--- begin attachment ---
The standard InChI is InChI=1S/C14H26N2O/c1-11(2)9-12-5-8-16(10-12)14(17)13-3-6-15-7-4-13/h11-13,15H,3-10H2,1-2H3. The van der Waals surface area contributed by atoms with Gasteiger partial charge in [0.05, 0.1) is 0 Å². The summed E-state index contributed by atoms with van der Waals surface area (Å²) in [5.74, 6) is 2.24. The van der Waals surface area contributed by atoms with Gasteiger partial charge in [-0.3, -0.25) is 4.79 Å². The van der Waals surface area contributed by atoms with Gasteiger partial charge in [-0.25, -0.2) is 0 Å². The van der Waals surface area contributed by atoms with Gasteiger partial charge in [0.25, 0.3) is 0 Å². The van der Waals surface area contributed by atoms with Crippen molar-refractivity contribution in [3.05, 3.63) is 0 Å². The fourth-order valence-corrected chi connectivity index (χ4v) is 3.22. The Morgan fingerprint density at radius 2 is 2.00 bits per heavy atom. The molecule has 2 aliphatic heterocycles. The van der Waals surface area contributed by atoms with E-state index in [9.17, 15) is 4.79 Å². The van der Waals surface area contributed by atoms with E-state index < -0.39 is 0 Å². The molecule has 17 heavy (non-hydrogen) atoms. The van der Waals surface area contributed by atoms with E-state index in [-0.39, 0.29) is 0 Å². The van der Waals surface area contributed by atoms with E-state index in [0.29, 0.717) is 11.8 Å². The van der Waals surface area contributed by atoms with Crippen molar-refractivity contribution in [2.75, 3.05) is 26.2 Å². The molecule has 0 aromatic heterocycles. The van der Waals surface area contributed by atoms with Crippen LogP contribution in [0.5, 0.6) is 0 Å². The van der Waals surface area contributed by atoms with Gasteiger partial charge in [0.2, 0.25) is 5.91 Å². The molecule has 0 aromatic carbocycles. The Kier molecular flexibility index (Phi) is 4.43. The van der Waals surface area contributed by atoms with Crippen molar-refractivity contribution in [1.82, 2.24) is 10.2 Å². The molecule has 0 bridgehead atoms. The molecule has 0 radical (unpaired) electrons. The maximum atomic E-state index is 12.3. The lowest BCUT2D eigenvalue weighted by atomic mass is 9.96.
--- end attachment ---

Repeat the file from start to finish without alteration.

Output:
The standard InChI is InChI=1S/C14H26N2O/c1-11(2)9-12-5-8-16(10-12)14(17)13-3-6-15-7-4-13/h11-13,15H,3-10H2,1-2H3. The van der Waals surface area contributed by atoms with Gasteiger partial charge in [0.05, 0.1) is 0 Å². The summed E-state index contributed by atoms with van der Waals surface area (Å²) in [5.74, 6) is 2.24. The van der Waals surface area contributed by atoms with Gasteiger partial charge in [-0.3, -0.25) is 4.79 Å². The van der Waals surface area contributed by atoms with Gasteiger partial charge in [-0.25, -0.2) is 0 Å². The van der Waals surface area contributed by atoms with Gasteiger partial charge in [0.25, 0.3) is 0 Å². The van der Waals surface area contributed by atoms with Crippen molar-refractivity contribution in [3.05, 3.63) is 0 Å². The fourth-order valence-corrected chi connectivity index (χ4v) is 3.22. The Morgan fingerprint density at radius 2 is 2.00 bits per heavy atom. The molecule has 2 aliphatic heterocycles. The van der Waals surface area contributed by atoms with E-state index in [9.17, 15) is 4.79 Å². The van der Waals surface area contributed by atoms with E-state index < -0.39 is 0 Å². The molecule has 17 heavy (non-hydrogen) atoms. The van der Waals surface area contributed by atoms with E-state index in [-0.39, 0.29) is 0 Å². The van der Waals surface area contributed by atoms with E-state index in [0.29, 0.717) is 11.8 Å². The van der Waals surface area contributed by atoms with Crippen molar-refractivity contribution in [2.75, 3.05) is 26.2 Å². The molecule has 0 aromatic heterocycles. The van der Waals surface area contributed by atoms with Crippen LogP contribution in [0.5, 0.6) is 0 Å². The van der Waals surface area contributed by atoms with Gasteiger partial charge in [0.2, 0.25) is 5.91 Å². The molecule has 0 aromatic carbocycles. The Kier molecular flexibility index (Phi) is 4.43. The van der Waals surface area contributed by atoms with Crippen molar-refractivity contribution in [1.82, 2.24) is 10.2 Å². The molecule has 0 bridgehead atoms. The molecule has 0 radical (unpaired) electrons. The maximum atomic E-state index is 12.3. The lowest BCUT2D eigenvalue weighted by atomic mass is 9.96.